In 1967, HVO had 12 seismometers and two tiltmeters monitoring Kilauea’s summit. Though the seismometers were telemetered to the observatory, the tiltmeters were done by hand, being read manually every two to 12 hours.

Today, HVO’s Kilauea summit monitoring network includes similar numbers of seismometers (18) and tiltmeters (4), but it has expanded to include other monitoring datasets. For example, GPS stations record three-dimensional ground motion, gas stations record volcanic gas emissions and other meteorological data, gravimeters track accumulation and loss of magma beneath the surface, a laser rangefinder tracks elevation of the crater floor, and webcams capture imagery (visual and thermal) documenting changes on the surface and eruptive activity.

Compared to the manual data monitoring of 1967, telemetry advancements and digitization allow HVO scientists to observe near real-time monitoring data remotely. Much of these data are available to the public on the HVO website, including the popular livestream camera.

In their 1967 eruption reports, HVO staff observed that “Halema‘uma‘u is in the process of being filled.” The eruption, which began on November 5, 1967, went on for another 251 days and filled about 370 ft of lava in the crater (113 m). Post-2018 eruptions within Halema‘uma‘u, which began in December 2020, September 2021, January 2023, and June 2023, continued for two weeks to over a year, and have filled the crater over 1,270 feet (387 m) in total.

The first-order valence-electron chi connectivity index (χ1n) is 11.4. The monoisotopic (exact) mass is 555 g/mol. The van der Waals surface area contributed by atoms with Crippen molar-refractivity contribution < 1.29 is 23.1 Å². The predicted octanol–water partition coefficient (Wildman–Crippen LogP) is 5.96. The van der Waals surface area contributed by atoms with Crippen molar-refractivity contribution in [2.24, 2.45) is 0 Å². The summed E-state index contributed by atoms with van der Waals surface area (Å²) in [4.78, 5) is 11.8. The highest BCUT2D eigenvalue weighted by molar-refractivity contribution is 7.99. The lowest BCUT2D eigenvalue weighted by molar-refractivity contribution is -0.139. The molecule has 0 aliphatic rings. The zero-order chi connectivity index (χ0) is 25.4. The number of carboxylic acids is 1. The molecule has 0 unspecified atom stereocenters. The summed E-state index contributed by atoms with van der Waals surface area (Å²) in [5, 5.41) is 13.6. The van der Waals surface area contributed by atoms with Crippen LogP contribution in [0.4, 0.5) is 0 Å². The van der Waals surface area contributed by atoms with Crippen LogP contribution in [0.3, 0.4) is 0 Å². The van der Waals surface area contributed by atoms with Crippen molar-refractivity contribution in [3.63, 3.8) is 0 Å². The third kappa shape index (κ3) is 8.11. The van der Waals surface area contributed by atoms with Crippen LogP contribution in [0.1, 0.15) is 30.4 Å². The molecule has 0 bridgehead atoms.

Tom Wright and Fred Klein, in their 2014 publication noted of HVO in the 1960-70s, “Along with improved instrumentation and methods came increased challenges to the HVO staff as eruption frequency underwent a dramatic increase.”

HVO staff today have seen similar improvements in monitoring and research, especially with funding supplied through the Additional Supplemental Appropriations for Disaster Relief Act of 2019 (H.R. 2157). Eruptions over the past several years, which include the several at Kilauea summit and one on Mauna Loa, have certainly kept HVO staff busy, but have also provided unprecedented opportunities for learning and strengthening relationships with our partners and communities on the island of Hawaii.

Similarities can be drawn between Kilauea’s behavior prior to 1924 and discrete other periods, including the 1967-68 eruption and the 2018 summit collapse and subsequent refilling eruptions. These examples are a good reminder that a volcano’s past behavior can offer clues as to how it might behave in the future.